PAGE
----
DES MOINES, Iowa (CNN) -- The presidential candidates began the new year making their pitches to undecided voters and working hard to motivate their supporters to get out and participate in Thursday's Iowa caucuses.
Barack Obama appears with daughters Malia, left, and Sasha during a campaign stop in Des Moines, Iowa.
It is crunch time as campaigns offer everything from babysitting services to snow shovels to help supporters get to the caucuses.
The candidates were crisscrossing Iowa, appearing at rallies, house parties, restaurants -- wherever voters can be found.
Also the campaigns and independent groups working here are making aggressive outreach efforts through phone banks and canvassing.
A new CNN/Opinion Research Corporation poll out Tuesday shows both the Democratic and Republican races to be tight, with Sens. Hillary Clinton and Barack Obama essentially tied for the lead in the Democratic race in Iowa and Mitt Romney and Mike Huckabee neck-and-neck in the Republican race in the Hawkeye State.
But even with the hundreds of campaign appearances, phone calls to voters and a barrage of television ads in the last few months there are still a large number of undecided voters.
In the new CNN/Opinion Research Corp. poll, 17 percent of likely Democratic caucus-goers said they are still trying to decide who to support, and 11 percent said they were leaning but not definitely decided. More than a quarter of Republican caucus-goers said they were still trying to decide, and 21 percent said they were leaning.
The Iowa contest could prove decisive in the tight Democratic contest. Among Democrats, Sen. Hillary Clinton of New York wins the most support, with 33 percent of likely Democratic caucus-goers backing Clinton and 31 percent supporting Sen. Barack Obama of Illinois.
But taking into account the survey's sampling error of 4.5 percentage points in the Democratic race, the race is virtually tied. Watch CNN Bill Schneider analyze the new poll »
Former Sen. John Edwards of North Carolina is in third place in the poll at 22 percent.
Iowa voters are famous for wanting detailed information from the candidates. Not only do campaigns distribute detailed position papers at events, but the candidates often answer voters' questions.
Edwards has gone a step further -- setting up a special Web site where voters can submit questions they were not able to ask in person, and he is pledging to get them answered before Thursday night.
Campaigns were also working to finalize massive get-out-the-vote efforts to get their supporters to the caucuses.
The Clinton campaign was distributing hundreds of shovels to help clear the sidewalks of supporters which may be key to getting the first-time caucus goers to the polls. The Obama camp is organizing baby-sitting services for its supporters.
With just a few hours left, candidates and their operations have two aims -- to shore up the commitment of those supporters already in their camp and to figure out how to sway those still trying to make up their minds. To that end each campaign makes sure voters attending events sign information cards to allow for quick follow-up.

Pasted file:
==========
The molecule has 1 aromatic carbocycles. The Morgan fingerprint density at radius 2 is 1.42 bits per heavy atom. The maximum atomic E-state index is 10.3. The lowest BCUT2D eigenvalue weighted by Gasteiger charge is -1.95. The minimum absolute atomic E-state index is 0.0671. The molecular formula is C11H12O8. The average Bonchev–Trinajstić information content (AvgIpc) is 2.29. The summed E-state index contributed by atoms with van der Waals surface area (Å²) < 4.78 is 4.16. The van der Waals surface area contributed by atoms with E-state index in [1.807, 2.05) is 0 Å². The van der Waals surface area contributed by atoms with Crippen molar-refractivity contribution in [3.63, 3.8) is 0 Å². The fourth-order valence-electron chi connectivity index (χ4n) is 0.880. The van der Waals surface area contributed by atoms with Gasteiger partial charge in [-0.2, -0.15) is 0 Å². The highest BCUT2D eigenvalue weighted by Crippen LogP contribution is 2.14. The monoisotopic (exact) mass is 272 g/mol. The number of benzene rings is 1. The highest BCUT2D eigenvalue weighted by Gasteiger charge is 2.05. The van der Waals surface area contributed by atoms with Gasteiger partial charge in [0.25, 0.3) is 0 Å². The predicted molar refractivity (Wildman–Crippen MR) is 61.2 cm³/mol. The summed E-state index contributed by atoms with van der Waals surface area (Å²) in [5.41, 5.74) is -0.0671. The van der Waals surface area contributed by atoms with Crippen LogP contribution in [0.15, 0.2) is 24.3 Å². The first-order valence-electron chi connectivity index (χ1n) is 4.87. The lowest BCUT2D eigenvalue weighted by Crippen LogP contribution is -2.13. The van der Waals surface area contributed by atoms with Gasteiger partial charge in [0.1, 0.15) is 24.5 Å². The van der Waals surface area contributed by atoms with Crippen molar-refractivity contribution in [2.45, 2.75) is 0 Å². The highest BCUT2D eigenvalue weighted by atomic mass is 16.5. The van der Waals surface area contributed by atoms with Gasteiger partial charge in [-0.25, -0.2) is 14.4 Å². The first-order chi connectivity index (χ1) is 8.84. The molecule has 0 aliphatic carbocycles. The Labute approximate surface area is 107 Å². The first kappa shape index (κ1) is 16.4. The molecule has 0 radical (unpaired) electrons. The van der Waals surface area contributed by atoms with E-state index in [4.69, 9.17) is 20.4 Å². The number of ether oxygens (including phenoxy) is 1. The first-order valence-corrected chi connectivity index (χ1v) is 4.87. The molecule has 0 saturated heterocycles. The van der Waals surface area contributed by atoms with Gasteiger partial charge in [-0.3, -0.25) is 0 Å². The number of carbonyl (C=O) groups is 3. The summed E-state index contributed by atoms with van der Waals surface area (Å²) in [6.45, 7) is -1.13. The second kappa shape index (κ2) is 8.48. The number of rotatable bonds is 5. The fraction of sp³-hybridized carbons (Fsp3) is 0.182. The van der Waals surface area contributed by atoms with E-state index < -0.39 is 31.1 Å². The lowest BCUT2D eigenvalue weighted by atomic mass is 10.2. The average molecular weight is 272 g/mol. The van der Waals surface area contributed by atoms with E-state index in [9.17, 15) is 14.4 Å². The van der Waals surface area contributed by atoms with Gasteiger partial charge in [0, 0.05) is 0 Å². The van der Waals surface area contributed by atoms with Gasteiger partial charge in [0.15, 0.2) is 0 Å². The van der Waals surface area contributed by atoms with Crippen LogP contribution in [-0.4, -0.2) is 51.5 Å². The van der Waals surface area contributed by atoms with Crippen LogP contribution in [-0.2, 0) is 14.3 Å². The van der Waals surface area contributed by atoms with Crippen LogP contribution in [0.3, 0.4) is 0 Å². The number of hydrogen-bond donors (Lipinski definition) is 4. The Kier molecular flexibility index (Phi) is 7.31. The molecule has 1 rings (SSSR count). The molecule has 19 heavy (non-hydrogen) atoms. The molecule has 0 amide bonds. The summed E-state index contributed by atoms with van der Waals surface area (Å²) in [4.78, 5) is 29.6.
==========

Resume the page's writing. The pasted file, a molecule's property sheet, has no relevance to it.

On the campaign trail, the two Democratic front-runners in Iowa returned to the messages they have being consistently emphasizing the last couple of weeks.
Speaking to supporters in Ames, Iowa, Clinton said she was ready to face "the unexpected and unpredictable challenges and opportunities" that the next president will face.
"As far as I'm concerned we are the people who are best at solving problems, meeting challenges, being prepared for whatever the future holds," she said. "So, I am running for president to renew America's purpose, to provide that kind of positive change that Americans deserve in their own lives, in their country and the world, and to have a new beginning for America."
While telling Iowa voters that their first-in-the-nation caucus give them "extraordinary privilege," Obama emphasized to Iowa voters that he would be a candidate that would bring about a new style of politics.
"I decided to run because I was positive the American people were hungry for ... a politics that delivered common sense instead of PR and spin," Obama told voters during a campaign stop in Des Moines, Iowa. The Illinois senator was joined on stage by his wife, Michelle, and his two daughters.
While all of the Democratic candidates were in Iowa on New Year's Day, the Republicans were more spread out across the country, possibly reflecting the fact that the Iowa contest has come down to a race between Huckabee and Romney.
In the battle for the GOP nomination in Iowa, Romney leads with the backing of 31 percent of likely Republican caucus-goers, with Huckabee at 28 percent, Thompson at 13 percent and McCain at 10 percent, according to the CNN/Opinion Research poll.
The poll's margin of error was plus-or-minus 5 percentage points.
The race between Romney and Huckabee has become heated in recent weeks, with Romney airing commercials attacking Huckabee for his record on immigration and tax policy.
On Monday, Huckabee planned to respond with a commercial criticizing Romney's record but later announced during a press conference that he had decided to pull the ad, saying he wanted to remain a positive campaign. Watch Huckabee explain why he pulled the ad »
"If a man gains the whole world and loses his own soul, what does it profit him?" Huckabee, a former Arkansas governor and Baptist preacher, said. "I decided -- even the presidency as important as it is -- if I can't do it with self respect and with decency, it ain't worth doing if it's not done right.
"The pundits think I'm crazy," he continued. "They may be right. Thursday night I'd like you to prove the pundits are wrong and that principles matter." E-mail to a friend
CNN's Kevin Bohn and Mary Snow contributed to this report.